This is strange. We know that God rejected Cain's grain sacrifice in favor of Abel's animal sacrifice [Genesis 4: 3-5]. We also know that a meal offering is for someone too poor to afford a small bird to sacrifice. That a person that poor would still offer something up to God is profound, and God understands how holy such a sacrifice is.

The peace offering was given freely, without needing to have the sacrifice expiate for the sins of the sacrificer. It was often given to form a new alliance, or to testify about a friendship. The sin offering was in atonement for sin, and the guilt offering was for when the sacrificer was not sure if he had sinned or not, or had unwittingly sinned.

The description remains similar each time. For a bull, the priest would lay his hands on the bull's head, and then it would be ritually slaughtered. The bull's blood was brought into the Tabernacle, and sprinkled in front of the parokhet, or curtain veiling the Ark of the Covenant. Some of the blood was sprinkled on the incense altar, and the rest poured out at the base of the sacrificial altar. The layer of fat covering and attached to the stomachs was pulled out, along with the two kidneys and the  fat surrounding them, and the lobe on the liver near the kidneys. These are placed on the altar and burned, along with the skin of the bull, and all of its flesh, including the food still in its intestines.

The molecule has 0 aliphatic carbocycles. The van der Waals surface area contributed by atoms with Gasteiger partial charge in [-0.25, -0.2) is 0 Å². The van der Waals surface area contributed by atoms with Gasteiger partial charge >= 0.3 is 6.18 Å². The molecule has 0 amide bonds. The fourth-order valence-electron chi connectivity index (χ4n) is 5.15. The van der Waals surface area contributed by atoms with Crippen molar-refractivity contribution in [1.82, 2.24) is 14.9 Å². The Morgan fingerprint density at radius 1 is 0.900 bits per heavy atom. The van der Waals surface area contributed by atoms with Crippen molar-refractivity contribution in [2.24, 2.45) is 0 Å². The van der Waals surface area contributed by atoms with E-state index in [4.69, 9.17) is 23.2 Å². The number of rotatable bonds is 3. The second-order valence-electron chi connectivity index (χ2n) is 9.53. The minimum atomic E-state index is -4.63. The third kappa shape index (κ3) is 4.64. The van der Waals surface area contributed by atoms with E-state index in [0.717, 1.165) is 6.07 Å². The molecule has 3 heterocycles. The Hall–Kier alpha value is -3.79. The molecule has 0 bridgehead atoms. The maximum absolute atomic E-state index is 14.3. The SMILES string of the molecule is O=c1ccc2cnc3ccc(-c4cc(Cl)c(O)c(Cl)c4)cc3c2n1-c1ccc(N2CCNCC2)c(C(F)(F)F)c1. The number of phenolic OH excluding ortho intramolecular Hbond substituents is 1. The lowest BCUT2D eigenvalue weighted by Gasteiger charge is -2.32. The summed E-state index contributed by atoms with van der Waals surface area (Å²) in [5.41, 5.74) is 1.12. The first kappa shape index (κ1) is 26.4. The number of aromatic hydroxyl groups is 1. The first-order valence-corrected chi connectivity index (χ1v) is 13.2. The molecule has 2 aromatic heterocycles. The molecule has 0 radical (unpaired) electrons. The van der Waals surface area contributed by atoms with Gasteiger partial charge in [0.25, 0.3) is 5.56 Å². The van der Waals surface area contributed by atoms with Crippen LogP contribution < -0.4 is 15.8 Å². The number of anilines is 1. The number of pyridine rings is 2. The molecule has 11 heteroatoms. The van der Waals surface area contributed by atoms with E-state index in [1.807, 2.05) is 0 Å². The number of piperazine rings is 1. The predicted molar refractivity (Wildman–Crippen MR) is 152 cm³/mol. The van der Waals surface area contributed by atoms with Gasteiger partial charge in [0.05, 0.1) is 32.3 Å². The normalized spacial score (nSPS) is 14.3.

To those who find such forms of worship odd, you are not alone. While there are still people today who are awestruck during a bullfight, watching the tragedy of the last tormented moments of the dying bull, I'm not sure they would keep the same emotion while watching various swathes of intestinal fat and organs being collected and burned.

In Talmudic pedagogy, the Book of Leviticus is the first section of Torah taught to young children. In the midrash on Leviticus, Rav Assi explains that children are pure, and the sacrifices are pure, and that is why they are introduced to Torah through the sacrifices. I think a more pedagogically sound explanation might be that sacrifices are deliberate and procedural, and have less interpretation than the troubling and complicated lives of the Patriarchs of Genesis.

1 comment:

  1. I forgot to add something crucial about sacrifices in worship. All of the surrounding cultures when Israel was in the Desert had sacrifices, and many had human sacrifices. The Semitic god Moloch was worshipped by parents burning their children alive. The Torah speaks out vehemently against this atrocity, and yet, Abraham is tested at the Binding of Isaac, and Jephthah in the Book of Judges sacrifices his daughter to gain victory over the Ephraimites. The Semitic tradition of sacred prostitution was in a sense one way to convert human sacrifice into something less lethal, and the animal sacrifices of the Torah are another way to channel the impulse towards human sacrifice to animal sacrifice. Aristotle's Poetics tells us that Greek Tragedy began as human sacrifices, and was later channeled into a dramatic representation of hubris and death. Tragedies were performed during religious holidays, and often have religious themes.

    In a sense, the ancients were struggling with that wild impulse to take a human life during worship. In the Americas, that impulse was granted free reign by the Aztecs, leading to mass slaughters of youth in a wild panic during the Spanish Conquest. Compared to these sacred abattoirs, the sacrifice of animals seems like a gentle compromise.